Twitter Demographics

The data shown below were collected from the profiles of 34 tweeters who shared this research output. Click here to find out more about how the information was compiled.

Mendeley readers

The data shown below were compiled from readership statistics for 78 Mendeley readers of this research output. Click here to see the associated Mendeley record.

Geographical breakdown

Country Count As %
Canada 1 1%
Unknown 77 99%

Demographic breakdown

Readers by professional status Count As %
Unspecified 18 23%
Student > Master 15 19%
Researcher 13 17%
Student > Bachelor 10 13%
Student > Postgraduate 6 8%
Other 15 19%
Unknown 1 1%
Readers by discipline Count As %
Medicine and Dentistry 36 46%
Unspecified 23 29%
Nursing and Health Professions 4 5%
Neuroscience 2 3%
Social Sciences 2 3%
Other 10 13%
Unknown 1 1%

Attention Score in Context

This research output has an Altmetric Attention Score of 25. This is our high-level measure of the quality and quantity of online attention that it has received. This Attention Score, as well as the ranking and number of research outputs shown below, was calculated when the research output was last mentioned on 23 May 2019.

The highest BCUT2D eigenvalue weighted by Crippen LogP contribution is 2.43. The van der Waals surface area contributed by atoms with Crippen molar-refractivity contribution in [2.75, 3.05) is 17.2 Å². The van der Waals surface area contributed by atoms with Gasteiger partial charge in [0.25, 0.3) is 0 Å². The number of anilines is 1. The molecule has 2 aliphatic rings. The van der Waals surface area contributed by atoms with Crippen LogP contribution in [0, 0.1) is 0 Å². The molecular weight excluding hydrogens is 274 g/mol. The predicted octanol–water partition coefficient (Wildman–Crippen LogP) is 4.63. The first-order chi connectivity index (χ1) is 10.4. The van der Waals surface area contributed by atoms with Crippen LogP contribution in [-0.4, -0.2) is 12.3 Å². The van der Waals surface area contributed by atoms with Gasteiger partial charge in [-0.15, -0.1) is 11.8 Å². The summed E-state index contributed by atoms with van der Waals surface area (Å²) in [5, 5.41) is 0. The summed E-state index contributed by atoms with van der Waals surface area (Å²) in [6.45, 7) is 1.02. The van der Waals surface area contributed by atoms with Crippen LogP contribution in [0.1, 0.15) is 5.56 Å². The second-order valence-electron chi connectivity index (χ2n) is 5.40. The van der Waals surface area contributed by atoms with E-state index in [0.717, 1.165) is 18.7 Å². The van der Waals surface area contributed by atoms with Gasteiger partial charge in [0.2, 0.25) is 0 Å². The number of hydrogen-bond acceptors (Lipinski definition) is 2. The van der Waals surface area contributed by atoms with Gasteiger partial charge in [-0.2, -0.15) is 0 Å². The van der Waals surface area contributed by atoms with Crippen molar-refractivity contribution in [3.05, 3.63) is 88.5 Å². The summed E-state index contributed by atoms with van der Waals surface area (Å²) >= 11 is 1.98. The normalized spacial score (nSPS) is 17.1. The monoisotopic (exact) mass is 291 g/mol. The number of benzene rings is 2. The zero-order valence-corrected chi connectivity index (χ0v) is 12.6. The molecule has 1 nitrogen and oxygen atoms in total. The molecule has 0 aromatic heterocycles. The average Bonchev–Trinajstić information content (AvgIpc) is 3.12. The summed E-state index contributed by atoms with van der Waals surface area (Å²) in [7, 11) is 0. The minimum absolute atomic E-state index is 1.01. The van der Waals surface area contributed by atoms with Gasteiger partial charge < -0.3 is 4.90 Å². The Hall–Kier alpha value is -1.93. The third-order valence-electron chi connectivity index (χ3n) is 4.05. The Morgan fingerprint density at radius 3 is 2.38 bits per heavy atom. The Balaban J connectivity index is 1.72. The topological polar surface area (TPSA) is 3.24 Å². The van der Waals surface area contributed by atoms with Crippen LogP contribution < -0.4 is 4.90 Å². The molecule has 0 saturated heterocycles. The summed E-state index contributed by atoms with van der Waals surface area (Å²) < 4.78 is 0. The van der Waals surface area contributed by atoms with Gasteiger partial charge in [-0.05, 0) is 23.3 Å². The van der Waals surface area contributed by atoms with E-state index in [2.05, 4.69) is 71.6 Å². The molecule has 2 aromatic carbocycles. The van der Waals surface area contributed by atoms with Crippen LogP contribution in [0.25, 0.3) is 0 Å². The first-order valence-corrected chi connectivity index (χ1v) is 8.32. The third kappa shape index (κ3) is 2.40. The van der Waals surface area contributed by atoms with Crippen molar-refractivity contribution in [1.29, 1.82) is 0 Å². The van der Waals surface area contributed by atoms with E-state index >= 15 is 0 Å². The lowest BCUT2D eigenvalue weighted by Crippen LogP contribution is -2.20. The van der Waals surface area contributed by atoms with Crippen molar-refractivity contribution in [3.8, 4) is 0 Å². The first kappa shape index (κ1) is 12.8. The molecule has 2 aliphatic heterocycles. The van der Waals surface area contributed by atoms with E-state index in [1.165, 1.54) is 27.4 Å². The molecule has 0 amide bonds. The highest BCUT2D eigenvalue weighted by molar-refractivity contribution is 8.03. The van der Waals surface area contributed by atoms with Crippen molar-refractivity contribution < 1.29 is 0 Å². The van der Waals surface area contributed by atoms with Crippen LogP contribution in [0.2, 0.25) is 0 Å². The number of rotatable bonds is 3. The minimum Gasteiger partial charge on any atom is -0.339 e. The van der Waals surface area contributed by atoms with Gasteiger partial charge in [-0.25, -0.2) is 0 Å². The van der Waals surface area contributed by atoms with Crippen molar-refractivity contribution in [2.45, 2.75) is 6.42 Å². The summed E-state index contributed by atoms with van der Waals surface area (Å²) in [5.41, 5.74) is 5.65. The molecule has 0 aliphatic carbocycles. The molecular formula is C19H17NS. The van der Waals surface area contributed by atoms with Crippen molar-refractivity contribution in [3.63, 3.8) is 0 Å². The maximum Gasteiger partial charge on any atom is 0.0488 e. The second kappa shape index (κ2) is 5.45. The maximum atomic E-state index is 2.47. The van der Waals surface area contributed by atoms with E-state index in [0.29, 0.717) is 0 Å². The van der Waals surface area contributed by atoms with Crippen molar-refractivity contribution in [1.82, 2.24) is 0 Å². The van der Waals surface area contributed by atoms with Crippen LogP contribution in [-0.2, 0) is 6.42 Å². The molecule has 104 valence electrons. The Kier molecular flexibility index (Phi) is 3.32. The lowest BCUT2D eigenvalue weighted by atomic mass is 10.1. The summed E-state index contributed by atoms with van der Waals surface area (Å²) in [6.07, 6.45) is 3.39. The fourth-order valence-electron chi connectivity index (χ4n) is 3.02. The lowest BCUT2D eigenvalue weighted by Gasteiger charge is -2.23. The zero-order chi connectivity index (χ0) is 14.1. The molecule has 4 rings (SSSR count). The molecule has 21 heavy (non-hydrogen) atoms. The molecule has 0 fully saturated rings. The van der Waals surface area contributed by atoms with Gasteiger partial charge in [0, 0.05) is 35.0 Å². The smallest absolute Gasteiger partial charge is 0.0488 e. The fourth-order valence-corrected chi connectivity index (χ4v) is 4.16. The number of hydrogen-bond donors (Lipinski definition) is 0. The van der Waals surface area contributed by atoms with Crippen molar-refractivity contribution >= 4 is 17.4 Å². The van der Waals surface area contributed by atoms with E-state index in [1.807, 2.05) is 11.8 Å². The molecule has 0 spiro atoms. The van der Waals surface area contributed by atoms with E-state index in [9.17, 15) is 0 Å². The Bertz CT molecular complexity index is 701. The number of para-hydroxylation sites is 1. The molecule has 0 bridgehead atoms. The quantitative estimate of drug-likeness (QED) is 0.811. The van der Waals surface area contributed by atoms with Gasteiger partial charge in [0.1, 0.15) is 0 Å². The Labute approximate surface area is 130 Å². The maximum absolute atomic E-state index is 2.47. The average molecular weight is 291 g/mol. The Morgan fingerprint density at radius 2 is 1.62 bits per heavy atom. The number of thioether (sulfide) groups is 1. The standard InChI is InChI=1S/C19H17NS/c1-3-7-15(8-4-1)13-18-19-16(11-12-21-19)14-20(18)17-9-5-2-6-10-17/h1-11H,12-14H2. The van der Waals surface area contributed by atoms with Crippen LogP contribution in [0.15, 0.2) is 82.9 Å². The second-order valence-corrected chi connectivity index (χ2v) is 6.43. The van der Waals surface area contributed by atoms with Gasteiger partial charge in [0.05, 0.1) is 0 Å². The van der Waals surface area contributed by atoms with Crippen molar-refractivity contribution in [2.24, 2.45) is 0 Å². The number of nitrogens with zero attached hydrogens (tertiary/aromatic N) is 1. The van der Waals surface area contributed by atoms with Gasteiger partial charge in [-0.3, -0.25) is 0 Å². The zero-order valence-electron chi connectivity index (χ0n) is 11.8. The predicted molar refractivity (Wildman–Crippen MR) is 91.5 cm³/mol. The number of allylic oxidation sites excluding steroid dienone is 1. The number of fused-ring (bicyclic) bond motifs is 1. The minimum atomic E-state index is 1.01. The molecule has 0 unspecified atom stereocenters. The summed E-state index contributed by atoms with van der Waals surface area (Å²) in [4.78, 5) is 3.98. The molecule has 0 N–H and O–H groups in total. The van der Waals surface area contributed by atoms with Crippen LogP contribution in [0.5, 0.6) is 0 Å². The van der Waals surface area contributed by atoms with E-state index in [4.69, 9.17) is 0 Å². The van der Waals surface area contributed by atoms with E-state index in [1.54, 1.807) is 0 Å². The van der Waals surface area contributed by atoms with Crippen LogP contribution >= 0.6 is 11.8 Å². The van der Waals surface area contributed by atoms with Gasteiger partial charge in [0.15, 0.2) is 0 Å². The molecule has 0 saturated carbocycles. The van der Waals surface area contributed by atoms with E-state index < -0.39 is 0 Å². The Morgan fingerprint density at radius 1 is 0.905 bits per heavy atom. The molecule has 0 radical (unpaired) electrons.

All research outputs
#658,742
of 13,454,756 outputs
Outputs from Cochrane database of systematic reviews
#2,110
of 10,598 outputs
Outputs of similar age
#23,861
of 267,528 outputs
Outputs of similar age from Cochrane database of systematic reviews
#71
of 242 outputs
Altmetric has tracked 13,454,756 research outputs across all sources so far. Compared to these this one has done particularly well and is in the 95th percentile: it's in the top 5% of all research outputs ever tracked by Altmetric.
So far Altmetric has tracked 10,598 research outputs from this source. They typically receive a lot more attention than average, with a mean Attention Score of 21.0. This one has done well, scoring higher than 80% of its peers.
Older research outputs will score higher simply because they've had more time to accumulate mentions. To account for age we can compare this Altmetric Attention Score to the 267,528 tracked outputs that were published within six weeks on either side of this one in any source. This one has done particularly well, scoring higher than 91% of its contemporaries.
We're also able to compare this research output to 242 others from the same source and published within six weeks on either side of this one. This one has gotten more attention than average, scoring higher than 70% of its contemporaries.